Feeling sort of ok today so I just recorded the last four chapters of The Trumpet of the Swan. I’ll still be posting individual chapters here on MWF (and in my podcast feed) or you can get the whole thing all at once here:
http://kayray.org/kayray-reads/ or from its home on archive.org:
Such a wonderful book. I loved it when I was seven and I love it now. Nature, music, family, friendship, love, springtime. It was really fun singing Louis’s trumpet music for you! His own composition, “Oh Ever in the Greening Spring”, was written out in music notation in the text, so that was easy, but I had to go to youtube to learn the tunes for a couple of songs I wasn’t familiar with — “They Say It’s Wonderful” and “It’s Delightful to be Married”, for example.
Now, what’s next? I’ve been considering the Betsy-Tacy series, or the Little House series, or the Mary Poppins series, or, because E.B. White is an absolute joy to read aloud, I might do Charlotte’s Web and Stuart Little before starting a more ambitious series.
Also I have an enormous history book (This Country of Ours) on librivox which I should finish up before I do anything else… I haven’t finished a librivox solo in ages. Argh! My particular combination of physical and mental ill health is really difficult to deal with.
I’ve been recording a few chapters of Music Talks with Children by Thomas Tapper, a group project at librivox. It’s lovely. From the Preface:
The purpose is to suggest a few of the many aspects which music may have even to the mind of a child. If these chapters, or whatever may be logically suggested by them, be actually used as the basis of simple Talks with children, music may become to them more than drill and study. They should know it as an art, full of beauty and of dignity; full of pure thought and abounding in joy.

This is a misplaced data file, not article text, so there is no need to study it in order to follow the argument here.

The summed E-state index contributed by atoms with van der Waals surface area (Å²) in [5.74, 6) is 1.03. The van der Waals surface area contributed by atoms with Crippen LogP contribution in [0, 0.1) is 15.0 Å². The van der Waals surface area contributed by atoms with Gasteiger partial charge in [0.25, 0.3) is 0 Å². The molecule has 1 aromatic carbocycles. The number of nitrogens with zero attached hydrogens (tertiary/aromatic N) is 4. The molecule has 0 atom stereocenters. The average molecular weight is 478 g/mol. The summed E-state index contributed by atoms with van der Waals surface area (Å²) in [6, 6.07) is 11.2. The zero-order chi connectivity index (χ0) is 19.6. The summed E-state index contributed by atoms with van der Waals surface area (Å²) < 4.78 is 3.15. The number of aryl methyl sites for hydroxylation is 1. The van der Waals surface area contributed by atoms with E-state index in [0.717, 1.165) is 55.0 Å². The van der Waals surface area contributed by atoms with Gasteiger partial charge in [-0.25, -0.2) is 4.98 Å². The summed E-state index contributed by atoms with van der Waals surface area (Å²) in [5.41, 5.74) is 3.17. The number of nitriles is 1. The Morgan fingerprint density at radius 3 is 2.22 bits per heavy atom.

One of the chapters, entitled “Music and Reading”, begins: “A beautiful thing in life is the friendship for books.”
Ahh yes, yes it is. The author mentions the pleasure of reading the letters and biographies of the great composers, but I think mainly he wanted to talk about how much he loves books in general! Good books “present beautiful pictures to us truthfully, or they present truth to us beautifully.”
If you read good books you will have in every volume you get something well worth owning. You should bestow upon it as much care as you would want any other good friend to receive. And if it has contributed help or pleasure to you it is surely worth an abiding place. A fine pleasure will come from a good book even after we are quite done with it. As we see it in years after it has been read there comes back to one a remembrance of all the old pleasures, and with it a sense of thankfulness for so pleasant a friendship. Hence any book that has given us joy or peace or comfort is well worth not only good care, but a place for always; as a worthy bit of property.
And that is why I have too many books. They are my friends and have earned “an abiding place” on my shelves.
I’ll let you know when this audiobook is finished and ready for download, but in the meantime if you want an audiobook about music you might enjoy this series of Thomas Tapper’s little biographies of great composers for children:
Sorry, fell behind due to illness and depression. I’ll post three chapters now to catch up with my podcast feed: